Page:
Welcome to Scribd. Sign in or start your free trial to enjoy unlimited e-books, audiobooks & documents.Find out more
Standard view
Full view
of .
Look up keyword
Like this
0 of .
Results for:
No results containing your search query
P. 1
Carbon Fiber Fact'Oids

Carbon Fiber Fact'Oids



|Views: 132|Likes:
Published by xLibelle

More info:

Published by: xLibelle on Feb 25, 2009
Copyright:Attribution Non-commercial


Read on Scribd mobile: iPhone, iPad and Android.
download as DOC or read online from Scribd
See more
See less


Polyester is not a structural resinPolyester is ok for car repair and non structural uses (tanks, bins, bathtubs) Lowest cost, highest production rates (veryfast cure rates) Won't work on polystyrene foam (it softens the foam) Heavy, and hard to obtain proper fiber resin ratiosdue to wet out properties. Good secondary bonds are hard to obtain. Poor bond to Kevlar. Bondo and Featherfill arepolyester-based.Vinylester is similar to polyester but has better structural properties than polyester Better bond to Kevlar and Carbon fibers than polyester. Gel time can be extended to 10 hours. Mid-cost, still less thanepoxy.Epoxy is the material of choice for structureCure cycles pace production work. Health hazards are present. Costly materials. Oven cure varieties are available toallow large lay-ups. Many varieties to match specific structural requirements.General considerations for all resin systemsHealth hazards. Workability. Cost. Chemical resistance (fuel proof). Compatibility with fibers and core materials.Required service temperature and moisture environment. Fabricator must understand the materials they are workingwith. Clean up issues and hazard waste.
Resin Matrices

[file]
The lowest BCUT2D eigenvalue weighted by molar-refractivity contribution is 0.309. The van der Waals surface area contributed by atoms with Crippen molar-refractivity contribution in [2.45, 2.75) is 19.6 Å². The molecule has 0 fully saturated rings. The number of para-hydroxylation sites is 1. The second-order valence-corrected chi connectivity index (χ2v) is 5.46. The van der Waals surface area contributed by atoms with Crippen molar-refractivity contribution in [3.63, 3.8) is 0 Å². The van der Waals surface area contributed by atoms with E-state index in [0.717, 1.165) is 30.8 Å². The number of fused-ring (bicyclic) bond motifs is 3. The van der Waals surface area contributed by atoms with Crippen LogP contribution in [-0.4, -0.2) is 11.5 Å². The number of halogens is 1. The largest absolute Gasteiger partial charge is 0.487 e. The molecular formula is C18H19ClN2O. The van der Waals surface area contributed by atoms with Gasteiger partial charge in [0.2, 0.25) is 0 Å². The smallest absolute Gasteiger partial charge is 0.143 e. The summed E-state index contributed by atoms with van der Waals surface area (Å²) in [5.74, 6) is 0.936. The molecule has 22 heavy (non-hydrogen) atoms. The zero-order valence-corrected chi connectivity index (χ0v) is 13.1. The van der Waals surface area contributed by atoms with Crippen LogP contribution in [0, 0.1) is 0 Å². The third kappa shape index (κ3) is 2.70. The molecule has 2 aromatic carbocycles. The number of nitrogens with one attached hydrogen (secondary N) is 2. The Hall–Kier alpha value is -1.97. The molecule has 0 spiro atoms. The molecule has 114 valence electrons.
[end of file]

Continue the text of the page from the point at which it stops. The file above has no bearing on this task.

Polyester Cures by polymerization (long parallel molecular chains). Lowest cost resin. Unsuitable for structural lay-ups, lowproperties. Limited to low temperature applications. Insensitive to mix ratio (amount of catalyst affects cure rate notmaterial strength) High shrinkage (unstable parts/tools, cloth print through) Polyester part will not bond to a epoxypart. Contains styrene; therefore cannot apply over polystyrene foam.Vinylester Improved version of polyester resin, better properties, higher cost. Less health risk than epoxy. properties are betweenpolyester and epoxy. Extended pot life to allow larger lay-upsEpoxyMost common structural resin, many different varieties available. Cures by cross linking (three dimensional process).Very sensitive to proper mix ratio of resin to hardener. In the small batches that are used in modeling a Triple beamgram scale is needed. Highest cost. Room temperature or oven cure variants available. Absorbs moisture(hydroscopic). Oven cure variants have higher Tg and Heat Distortion Temperatures. Will bond to a polyester part.Multiple health issues. Lowest shrinkage (highest stability). Excellent adhesive properties (good secondary bonds).Face coats available for tooling surface finishing. Laminating and tooling resins available.Epoxy Resin SpecificationsMix Ratio: by weight (most accurate) or by volume. Typical ranges 100:44 to as low as 100:5 by weight. When mixingsmall quantities for model airplanes a triple beam gram scale that measures in 1/10 of a gram is required.Mixed viscosity, low viscosities required for laminating resins to ensure proper wet out, high viscosity for tools. A goodviscosity for a hand lay-up is around 500 to 800 centipoise.Pot Life, 100 gram mass; larger masses cure faster, pot life characteristics limit the maximum laminate thicknesspossible per cure cycle. Oven cure resins have extended pot lives, allowing larger lay-ups to be accomplished. Mostresins for a propeller or similar size part would require only 20 to 25 grams of resin. Mixing more than you need